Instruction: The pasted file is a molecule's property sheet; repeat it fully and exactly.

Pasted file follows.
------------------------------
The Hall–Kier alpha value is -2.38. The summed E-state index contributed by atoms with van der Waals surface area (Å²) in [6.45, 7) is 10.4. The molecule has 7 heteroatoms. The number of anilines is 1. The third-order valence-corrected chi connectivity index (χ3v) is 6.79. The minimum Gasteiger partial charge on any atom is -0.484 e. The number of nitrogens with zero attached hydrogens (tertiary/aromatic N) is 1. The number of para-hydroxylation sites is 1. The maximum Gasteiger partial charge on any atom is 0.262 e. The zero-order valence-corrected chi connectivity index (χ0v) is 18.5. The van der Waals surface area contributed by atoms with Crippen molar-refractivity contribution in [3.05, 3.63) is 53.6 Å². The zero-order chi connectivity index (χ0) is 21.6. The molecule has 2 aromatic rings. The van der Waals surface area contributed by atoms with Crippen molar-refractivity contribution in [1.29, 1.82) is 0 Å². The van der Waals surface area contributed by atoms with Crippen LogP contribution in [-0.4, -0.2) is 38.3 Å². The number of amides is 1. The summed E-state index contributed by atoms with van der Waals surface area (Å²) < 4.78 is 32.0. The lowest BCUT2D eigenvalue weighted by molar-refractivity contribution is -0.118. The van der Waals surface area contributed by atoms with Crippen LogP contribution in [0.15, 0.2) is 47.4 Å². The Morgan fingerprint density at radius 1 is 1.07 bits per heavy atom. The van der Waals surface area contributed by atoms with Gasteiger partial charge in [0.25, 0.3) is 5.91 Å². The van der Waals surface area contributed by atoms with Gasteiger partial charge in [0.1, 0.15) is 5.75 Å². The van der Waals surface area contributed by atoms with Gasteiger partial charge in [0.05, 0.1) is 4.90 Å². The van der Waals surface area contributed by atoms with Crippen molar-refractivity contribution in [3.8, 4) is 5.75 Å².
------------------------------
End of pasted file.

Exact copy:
The Hall–Kier alpha value is -2.38. The summed E-state index contributed by atoms with van der Waals surface area (Å²) in [6.45, 7) is 10.4. The molecule has 7 heteroatoms. The number of anilines is 1. The third-order valence-corrected chi connectivity index (χ3v) is 6.79. The minimum Gasteiger partial charge on any atom is -0.484 e. The number of nitrogens with zero attached hydrogens (tertiary/aromatic N) is 1. The number of para-hydroxylation sites is 1. The maximum Gasteiger partial charge on any atom is 0.262 e. The zero-order valence-corrected chi connectivity index (χ0v) is 18.5. The van der Waals surface area contributed by atoms with Crippen molar-refractivity contribution in [3.05, 3.63) is 53.6 Å². The zero-order chi connectivity index (χ0) is 21.6. The molecule has 2 aromatic rings. The van der Waals surface area contributed by atoms with Crippen molar-refractivity contribution in [1.29, 1.82) is 0 Å². The van der Waals surface area contributed by atoms with Crippen LogP contribution in [-0.4, -0.2) is 38.3 Å². The number of amides is 1. The summed E-state index contributed by atoms with van der Waals surface area (Å²) < 4.78 is 32.0. The lowest BCUT2D eigenvalue weighted by molar-refractivity contribution is -0.118. The van der Waals surface area contributed by atoms with Crippen LogP contribution in [0.15, 0.2) is 47.4 Å². The Morgan fingerprint density at radius 1 is 1.07 bits per heavy atom. The van der Waals surface area contributed by atoms with Gasteiger partial charge in [0.25, 0.3) is 5.91 Å². The van der Waals surface area contributed by atoms with Gasteiger partial charge in [0.1, 0.15) is 5.75 Å². The van der Waals surface area contributed by atoms with Gasteiger partial charge in [0.05, 0.1) is 4.90 Å². The van der Waals surface area contributed by atoms with Crippen molar-refractivity contribution in [3.8, 4) is 5.75 Å².